The biochemical and cellular effects of K40 acetylation in the microtubule lumen are still being elucidated. Stable microtubules tend to be more acetylated in several cellular contexts, including (1) ciliary microtubules, with HDAC6 required for ciliary resorption (Pugacheva et al., 2007); (2) cultured cells (LeDizet and Piperno, 1986); and (3) neuronal axons and dendrites (Tas et al., 2017). Some biochemical results are at odds with these cellular results, since acetylated microtubules depolymerize faster and make weaker inter-protofilament interactions (Portran et al., 2017; Eshun-Wilson et al., 2019). Interestingly, these altered interactions also make acetylated microtubles more flexible, and more able to resist mechanical breakage (Portran et al., 2017). In cells, this property may make acetylated microtubules more resistant to stresses (Xu et al., 2017), which damage microtubules (Schaedel et al., 2015). However, it is unclear whether the association between microtubule acetylation and cellular microtubule stability is causative or fortuitous (the more stable microtubules having a greater opportunity to get acetylated). A second reported consequence of K40 tubulin acetylation is preferential kinesin-1 based transport in cells (Reed et al., 2006; Cai et al., 2009; Tas et al., 2017). However, biochemical assays could not recapitulate a similar kinesin-1 preference for acetylated microtubules (Walter et al., 2012; Kaul et al., 2014). It may be that cellular microtubules are also subject to other modifications that favor kinesin-1 interaction, or that the biochemical assays lack a cofactor, such as a microtubule-associated protein, that facilitates kinesin-1 recognition of acetylated microtubules. A third consequence of K40 tubulin acetylation may be to provide direct binding sites for mitochondrial inner proteins (Ichikawa and Bui, 2018), which reside in the mitochondrial lumen, as suggested by recent cryo-EM data (Ma et al., 2019). The microtubule lumen is a relatively unexplored world, but with an almost 20-nm diameter (approaching that of an ER tubule), it has the potential to act as a unique microenvironment. Indeed, actin filaments have been observed in the microtubule lumen (Paul et al., 2020).
Physiologically, tubulin acetylation is not essential for life, since KOs of αTAT1 in mice and worms, or the K40R mutant of the sole acetylatable α-tubulin in worms, result in almost complete loss of detectable acetylated tubulin yet lead to no major developmental or structural abnormalities (Akella et al., 2010; Shida et al., 2010; Kalebic et al., 2013a; Kim et al., 2013). In addition, Tetrahymena mutants for αTAT1 still produce cilia (Akella et al., 2010), as do mammalian cultured cells (Shida et al., 2010). However, lack of tubulin acetylation causes a number of clear specific effects, including loss of touch sensation in Caenorhabditis elegans and mice (Akella et al., 2010; Shida et al., 2010; Morley et al., 2016), dentate gyrus abnormalities in mice (Kim et al., 2013), and sperm structural and motility defects in mice (Kim et al., 2013; Kalebic et al., 2013b). Interestingly, αTAT1 is necessary for assembly of special microtubules containing 15 protofilaments in C. elegans touch receptor neurons (Cueva et al., 2012; Topalidou et al., 2012). One imagines that additional specific defects will be revealed in time.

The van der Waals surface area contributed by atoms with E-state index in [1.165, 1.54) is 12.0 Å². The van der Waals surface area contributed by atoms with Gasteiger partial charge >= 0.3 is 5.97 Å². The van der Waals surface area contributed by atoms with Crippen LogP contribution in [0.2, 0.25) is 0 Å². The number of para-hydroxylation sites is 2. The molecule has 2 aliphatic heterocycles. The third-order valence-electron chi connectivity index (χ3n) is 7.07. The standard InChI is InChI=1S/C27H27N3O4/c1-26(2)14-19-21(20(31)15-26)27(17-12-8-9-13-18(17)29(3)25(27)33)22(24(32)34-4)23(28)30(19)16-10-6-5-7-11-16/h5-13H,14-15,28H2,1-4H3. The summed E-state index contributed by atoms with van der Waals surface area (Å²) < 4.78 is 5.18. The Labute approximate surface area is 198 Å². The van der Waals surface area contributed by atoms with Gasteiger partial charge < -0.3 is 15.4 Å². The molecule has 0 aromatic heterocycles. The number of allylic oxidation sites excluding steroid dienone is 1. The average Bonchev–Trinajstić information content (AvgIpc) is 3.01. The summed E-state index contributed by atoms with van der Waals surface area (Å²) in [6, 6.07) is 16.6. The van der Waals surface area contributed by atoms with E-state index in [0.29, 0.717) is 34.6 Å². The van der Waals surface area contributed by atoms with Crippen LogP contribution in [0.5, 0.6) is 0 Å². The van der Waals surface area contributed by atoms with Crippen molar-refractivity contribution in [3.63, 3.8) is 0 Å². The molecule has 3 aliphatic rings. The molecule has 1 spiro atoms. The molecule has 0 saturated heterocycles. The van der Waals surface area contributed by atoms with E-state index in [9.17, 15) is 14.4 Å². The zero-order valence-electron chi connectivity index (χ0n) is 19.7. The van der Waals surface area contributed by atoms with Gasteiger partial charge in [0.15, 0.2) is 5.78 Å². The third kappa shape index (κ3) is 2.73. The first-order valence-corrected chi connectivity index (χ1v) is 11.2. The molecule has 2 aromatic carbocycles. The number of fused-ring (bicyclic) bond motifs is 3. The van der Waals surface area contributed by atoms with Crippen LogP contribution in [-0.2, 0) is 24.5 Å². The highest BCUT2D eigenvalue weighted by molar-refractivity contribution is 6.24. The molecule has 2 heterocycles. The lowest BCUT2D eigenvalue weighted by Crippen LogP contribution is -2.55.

Acetylation and the actin cytoskeleton
Actin is a 43-kD monomer that can assemble into a two-stranded right-handed helical polymer in eukaryotes (Fig. 2, D–F; Pollard et al., 2001; Blanchoin et al., 2014). Actin filaments have a diameter of ∼7 nm, with all monomers facing the same direction, creating a polar filament in which a “barbed” end is more dynamic than the “pointed” end. Actin is an ATPase, and monomers hydrolyze bound ATP after addition to the filament, with subsequent phosphate release favoring filament disassembly. Many mammalian nonmuscle cells contain >10 million actin molecules, or 100–200 µM cytoplasmic actin (Hatch et al., 2016; A et al., 2019b).
Mammals contain six actin genes (Perrin and Ervasti, 2010), four of which are found predominantly/exclusively in muscle. The two nonmuscle actins, β- and γ-actin, differ in only four amino acids at the N terminus. Mouse models show that β-actin is more important for overall viability, but γ-actin–deficient mice have multiple developmental abnormalities (Perrin and Ervasti, 2010). Non-muscle actin has an essential role in a large number of diverse cellular processes. Major actin-based structures include lamellipodia, filopodia, stress fibers, and the cytokinetic ring. In these structures, individual actin filaments turn over in minutes (stress fibers; Amato and Taylor, 1986) or seconds (lamellipodia; Theriot and Mitchison, 1991). There are also multiple additional populations of short, highly dynamic filaments that assemble and disassemble transiently for specific functions, including during endocytosis (Kaksonen and Roux, 2018), endocytic recycling (Simonetti and Cullen, 2019), Golgi dynamics (Fucini et al., 2000; Colón-Franco et al., 2011; Ramabhadran et al., 2011; Kage et al., 2017), mitochondrial damage (De Vos et al., 2005; Li et al., 2015; Kruppa et al., 2018; Fung et al., 2019), autophagy (Coutts and La Thangue, 2015; Kast et al., 2015; Mi et al., 2015; Hu and Mullins, 2019), response to increased cytoplasmic calcium (Shao et al., 2015; Ji et al., 2015; Wales et al., 2016), and phagocytosis (May and Machesky, 2001). In almost all of these processes, the role of actin is to move membranes, which it can do either through the force of its own polymerization or by being a track for myosin motors (Pollard et al., 2001; Blanchoin et al., 2014).